From journalist to herbalist
BY GARFIELD MYERS Editor-at-Large South/Central Bureau firstname.lastname@example.org
BLACK RIVER, St Elizabeth — For 11 years Rayon Dyer practised freelance journalism from his base in this historic coastal town.
He wrote for The Gleaner newspaper and also became a broadcaster channelling sponsored radio programmes focused on what he described as "positive happenings" via established radio networks.
But the way he tells it, he was always nagged by the need to go his own way and be, in a real sense, his own boss.
That need became an imperative in 2009 when The Gleaner dispensed with his services and the tightening economic crisis rendered his radio enterprise increasingly uncompetitive.
But it was his radio interviews with people practising alternative medicines, including medical doctor Tony Vendreyes, that have taken Dyer down a path he now considers his true calling.
Today, Dyer has put journalism behind him, and through his company Randan's Detox Clinic is practising herbal and alternative medicine. He claims to be making a positive difference for many lives.
He recalls that the process happened gradually. To begin with, he became very health conscious.
"I started reading up a lot about herbs... and I started to change... like eating less meat...," he said.
"Having seen a lot of people suffering various ailments, including lifestyle-related and cholesterol issues, you realise the value of having less animal protein," he said.
The way Dyer remembers it, somewhere along the way he learnt about the "marvels" of the Moringa plant. Further research brought him to an understanding of an electrolyte detoxification process for the body using an aqua chi footbath machine which would be complemented by the intake of herbal products from plants such as Moringa and Guinea Hen Weed.
More intense research followed alongside long-distance training from overseas in the use of the detoxification machine.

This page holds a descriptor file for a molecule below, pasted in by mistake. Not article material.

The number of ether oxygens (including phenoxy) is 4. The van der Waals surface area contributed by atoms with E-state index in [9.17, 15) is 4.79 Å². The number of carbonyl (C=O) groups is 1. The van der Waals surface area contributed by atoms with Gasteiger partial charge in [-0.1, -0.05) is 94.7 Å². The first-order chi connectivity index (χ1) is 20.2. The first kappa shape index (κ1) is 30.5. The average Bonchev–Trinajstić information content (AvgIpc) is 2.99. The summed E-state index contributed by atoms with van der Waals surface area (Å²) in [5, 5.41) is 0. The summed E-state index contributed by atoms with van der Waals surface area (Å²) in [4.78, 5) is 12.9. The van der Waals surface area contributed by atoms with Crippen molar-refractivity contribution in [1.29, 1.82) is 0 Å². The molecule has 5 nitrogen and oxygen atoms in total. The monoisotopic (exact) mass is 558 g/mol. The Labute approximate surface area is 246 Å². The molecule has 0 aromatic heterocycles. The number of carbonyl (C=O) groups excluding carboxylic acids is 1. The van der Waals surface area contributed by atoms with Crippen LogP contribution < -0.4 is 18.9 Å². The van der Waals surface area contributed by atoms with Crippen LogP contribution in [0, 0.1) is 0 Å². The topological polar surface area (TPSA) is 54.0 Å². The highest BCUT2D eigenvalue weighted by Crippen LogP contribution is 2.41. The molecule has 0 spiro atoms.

By March 2011, Dyer had evolved to the stage of opening his Randan's centre upstairs the Hendriks building at 2 High Street in Black River. A second office would follow -- at Barracks Road in Savanna-la-Mar. A third in Santa Cruz had to be closed because of "unforeseen" problems but Dyer says a new base in that bustling town will be found soon.
He credits the St Elizabeth Credit Union for providing capital start-up and loan refinancing; as well as friends and "partners" who have provided support.
He claims herbal medicines derived from naturally grown local herbs such as Guinea Hen Weed, Tumeric, Moringa and Bee Pollen derived from the honey-making process -- all tested and cleared at Northern Caribbean University laboratory in Mandeville -- as well as the footbath detoxification process have been of great help to his clients.
Dyer says his alternative medical processes have led to "wellness" for people with a range of conditions such as foot ulcers, stomach ulcers, fatigue and stress-related ailments, including hypertension.
"We have numerous success stories," he boasts of his wellness agency, which also employs a practical nurse.
Dyer takes pride in being able to advise people on maintaining a healthy lifestyle, such as diet. "For example, I will advise persons how to develop a good nutritional balance in terms of how much you eat and what you eat... if you eat meat you don't have to eat meat every day of the week and you don't have to eat a cooked meal three times for the day," he says.
He also makes it his duty to point clients to the dangers of alcohol overuse and tobacco smoking.
In some cases, he says, clients have been weaned from long-term dependence on prescription drugs.
"Nobody has to live on prescription drugs until they die... I am saying that there is a natural and better way of treating a number of ailments," says Dyer.
In addition, he says, he now has clients overseas "who have found what we do here to be very helpful and will send from time to time to get locally grown herbs".
But while extolling the virtues of "natural" treatment, Dyer worries that the growing trade in herbal remedies remains disorganised and unregulated. It's a situation that he says can prove dangerous since knowledge and integrity should always be central to the dispensation of medicine.
"Herbal practitioners need to form an association nationally which persons like myself can be a part of and which will guide us from time to time in the changing dynamics of herbs and the healing potential of herbs," he argues.
"New discoveries are made every day, new discoveries regarding the production of medicines. It's high time we have an association established (for) governing persons who are out there as herbalists... the time has come to put a stop to the willy nilly situation where you can see a man on the road and buy a bottle of dirty-looking water from him (without standardisation mark) and bring it home and drink it," Dyer says.